Departing Anchorage International was rather pleasant. We were finally underway... Then, 5 miles north of PANC we received the query "5JH, are you not familiar with the north departure?" Dave confessed we were not. The sigh was not exactly audible over the radio, but Departure worked around us without any further requests.
We planned to fly the Parks Highway
north, past Denali and settle somewhere near Fairbanks once through the Alaska Range. This was our first real canyon flying. The day was overcast with sporadic rain showers. The pre-reading for this route was full of warnings about unpredictable weather and caution for serious winds. The forecasts leading up to departure indicated low vis at the north end of Windy Pass heading down into Fairbanks. But, we had lots of potential bailout points (Willow, Talkeetna, Cantwell, Denali, and Healy) and always the opportunity to about face
North of Anchorage the terrain gets pretty wet and swampy for a while. We picked up the Parks Highway, the railroad, and the Susitna River as a guide right around Willow. Just up the road we encountered some rain around Talkeetna but easily flanked it.
Talkeetna is home to a few outfitters who flightsee folks around Denali and onto the glaciers. The terrain continues to rise ever so slightly as the valley narrows northward. We flew through the tunnel defined by the rising valley floor, the mountains walls and the 5,000' overcast.
The peak moment was entering Windy Pass, a narrow, steep, 30 mile section of the valley that is known for guess what? We didn't have much wind. We had read numerous warnings about how difficult it is to pick the right path from the various canyons that branch off, particularly at this point. The path straight ahead is large and inviting but dead ends a few miles ahead. The warnings weren't wrong. We had to check ourselves a couple times before confirming that the left turn was indeed Windy. It's easy to see how one could inadvertently disassemble the plane against some peak after getting disoriented in bad weather.
Exiting the pass through the Alaska range leads to the flatland tundra and Fairbanks. We refueled at Fairbanks International but chose to spend the night at Manley Hot Springs, 90 miles west of town.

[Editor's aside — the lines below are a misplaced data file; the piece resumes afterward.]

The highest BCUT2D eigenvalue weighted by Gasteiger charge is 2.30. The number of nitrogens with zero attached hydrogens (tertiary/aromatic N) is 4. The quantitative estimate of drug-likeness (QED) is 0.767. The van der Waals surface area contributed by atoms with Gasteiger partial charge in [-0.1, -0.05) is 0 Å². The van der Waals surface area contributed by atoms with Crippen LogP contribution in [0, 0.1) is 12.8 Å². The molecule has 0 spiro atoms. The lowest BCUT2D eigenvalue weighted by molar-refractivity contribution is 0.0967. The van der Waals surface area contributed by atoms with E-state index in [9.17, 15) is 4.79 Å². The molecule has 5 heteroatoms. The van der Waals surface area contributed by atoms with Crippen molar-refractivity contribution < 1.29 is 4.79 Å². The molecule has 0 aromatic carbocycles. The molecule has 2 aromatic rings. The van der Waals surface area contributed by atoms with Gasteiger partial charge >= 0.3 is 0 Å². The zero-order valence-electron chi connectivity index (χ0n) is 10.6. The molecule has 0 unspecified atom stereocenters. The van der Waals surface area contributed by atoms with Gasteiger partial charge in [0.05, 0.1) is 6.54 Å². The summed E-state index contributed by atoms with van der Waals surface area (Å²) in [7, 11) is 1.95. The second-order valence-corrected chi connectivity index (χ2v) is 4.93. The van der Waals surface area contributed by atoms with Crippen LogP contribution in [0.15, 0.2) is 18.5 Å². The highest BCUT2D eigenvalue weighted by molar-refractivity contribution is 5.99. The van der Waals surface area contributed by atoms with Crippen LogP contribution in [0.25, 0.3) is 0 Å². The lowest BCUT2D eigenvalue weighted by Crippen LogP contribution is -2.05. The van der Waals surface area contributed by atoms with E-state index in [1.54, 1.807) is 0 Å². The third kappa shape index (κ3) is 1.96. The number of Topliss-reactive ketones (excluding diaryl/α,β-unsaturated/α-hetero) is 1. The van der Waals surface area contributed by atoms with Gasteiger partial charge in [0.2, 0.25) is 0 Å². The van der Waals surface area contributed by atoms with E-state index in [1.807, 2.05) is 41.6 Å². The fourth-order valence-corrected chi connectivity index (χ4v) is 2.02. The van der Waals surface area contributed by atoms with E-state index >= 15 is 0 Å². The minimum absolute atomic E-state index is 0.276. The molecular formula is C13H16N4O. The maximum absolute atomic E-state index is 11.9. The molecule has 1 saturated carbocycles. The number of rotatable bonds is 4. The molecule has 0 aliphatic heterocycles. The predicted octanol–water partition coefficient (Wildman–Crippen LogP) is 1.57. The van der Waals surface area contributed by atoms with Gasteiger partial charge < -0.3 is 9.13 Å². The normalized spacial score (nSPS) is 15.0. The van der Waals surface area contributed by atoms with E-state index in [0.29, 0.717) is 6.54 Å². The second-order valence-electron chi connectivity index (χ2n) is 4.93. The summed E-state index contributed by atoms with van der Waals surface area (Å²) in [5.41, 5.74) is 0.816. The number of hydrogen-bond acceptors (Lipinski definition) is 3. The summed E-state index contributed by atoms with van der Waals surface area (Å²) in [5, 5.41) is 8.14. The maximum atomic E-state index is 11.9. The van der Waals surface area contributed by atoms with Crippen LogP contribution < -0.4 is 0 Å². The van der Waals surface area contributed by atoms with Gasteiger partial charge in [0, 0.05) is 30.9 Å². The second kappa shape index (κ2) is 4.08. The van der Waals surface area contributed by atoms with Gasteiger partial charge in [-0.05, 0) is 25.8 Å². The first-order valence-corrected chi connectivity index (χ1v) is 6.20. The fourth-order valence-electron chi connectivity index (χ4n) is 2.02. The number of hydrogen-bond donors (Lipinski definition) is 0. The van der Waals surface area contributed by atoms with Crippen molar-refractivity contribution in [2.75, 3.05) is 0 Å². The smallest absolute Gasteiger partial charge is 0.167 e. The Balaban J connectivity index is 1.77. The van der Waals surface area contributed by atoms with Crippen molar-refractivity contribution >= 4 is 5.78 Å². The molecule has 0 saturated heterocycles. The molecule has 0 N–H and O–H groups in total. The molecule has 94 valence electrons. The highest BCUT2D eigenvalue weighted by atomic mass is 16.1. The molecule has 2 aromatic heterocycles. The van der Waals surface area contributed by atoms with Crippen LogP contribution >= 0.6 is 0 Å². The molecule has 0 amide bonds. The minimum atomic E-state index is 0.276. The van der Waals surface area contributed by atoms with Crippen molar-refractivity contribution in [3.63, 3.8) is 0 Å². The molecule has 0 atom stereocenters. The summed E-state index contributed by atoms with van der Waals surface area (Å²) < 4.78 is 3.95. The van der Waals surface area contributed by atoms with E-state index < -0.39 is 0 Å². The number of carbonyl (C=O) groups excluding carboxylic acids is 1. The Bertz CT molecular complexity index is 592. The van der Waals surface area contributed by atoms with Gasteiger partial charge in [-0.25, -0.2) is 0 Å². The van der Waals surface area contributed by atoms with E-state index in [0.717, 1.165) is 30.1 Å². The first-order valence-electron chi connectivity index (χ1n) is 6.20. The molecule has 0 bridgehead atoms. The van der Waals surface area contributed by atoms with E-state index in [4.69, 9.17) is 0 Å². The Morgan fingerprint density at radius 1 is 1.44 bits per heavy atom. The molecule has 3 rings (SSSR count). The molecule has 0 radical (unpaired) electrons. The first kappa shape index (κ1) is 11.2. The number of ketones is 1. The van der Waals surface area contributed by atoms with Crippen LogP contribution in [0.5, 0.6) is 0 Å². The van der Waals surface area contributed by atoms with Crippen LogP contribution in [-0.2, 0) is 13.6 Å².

The flight to Manley along the Tanana River is some of the most desolate and isolated terrain we encountered. Nestled between the Tanana River and a ridge, it's home to a roadhouse, a hot spring, a few homes, and an Iditerod dog trainer. Neat place.
The airstrip was our first gravel encounter. 3000', tucked amongst the trees between the Tanana River and the Slough (a slow running branch fed by the hot springs) and nestled up against some hills. Set up for a pass, but then we lucked out and found downwind easily, so dropped right in over the roadhouse (as we heard later from some of the guests). Departure the next day was a blast, as the strip terminates at the Slough: get airborne, clear the trees at the end, bend to the left and follow the Slough. The plane, at max weight, was a bit sluggish getting up so we got to see lots of scenery.
The Roadhouse was rather busy that evening. Six or seven from a motorcycle tour group, a couple from the Fairbanks Philharmonic on their 20th, two gal guides waiting to pick up a tour, some natives from Minto stranded for the eve, and some locals. Had the best pork chops (thanks, cook), despite negotiating with the waitress that you don't have to murder the trichinosis bugs by turning pork into shoe leather.
Then, anniversary-boy Bob offered us a ride on his jetboat; his wife wasn't game for the evening run and he wanted the company. On the walk to the ramp we met the worst mosquitoes of the trip. The locals pretend to be immune. Just to make us feel the bites even more. Sighting the moose and her calf was a highlight of the ride.
Later in the eve we enjoyed the hot spa. Next day we walked a couple miles to visit Joee Reddington. He trains Iditerod dogs. His dad was one of the race founders. Neither huskies nor malamutes, just mutts. He was a gracious host, considering we set his 50 dogs howling pretty good.
We were ready for the first real leg, but first we had to re-weigh all the gear and lighten where we could. We really wanted at least 60 gallons on board. The Signature staff were very pleasant helping us unload all the gear and weigh it a piece at a time. I am quite sure they thought we were throwing a wilderness bbq when they saw our table-top sized cookstove and month's supply of propane.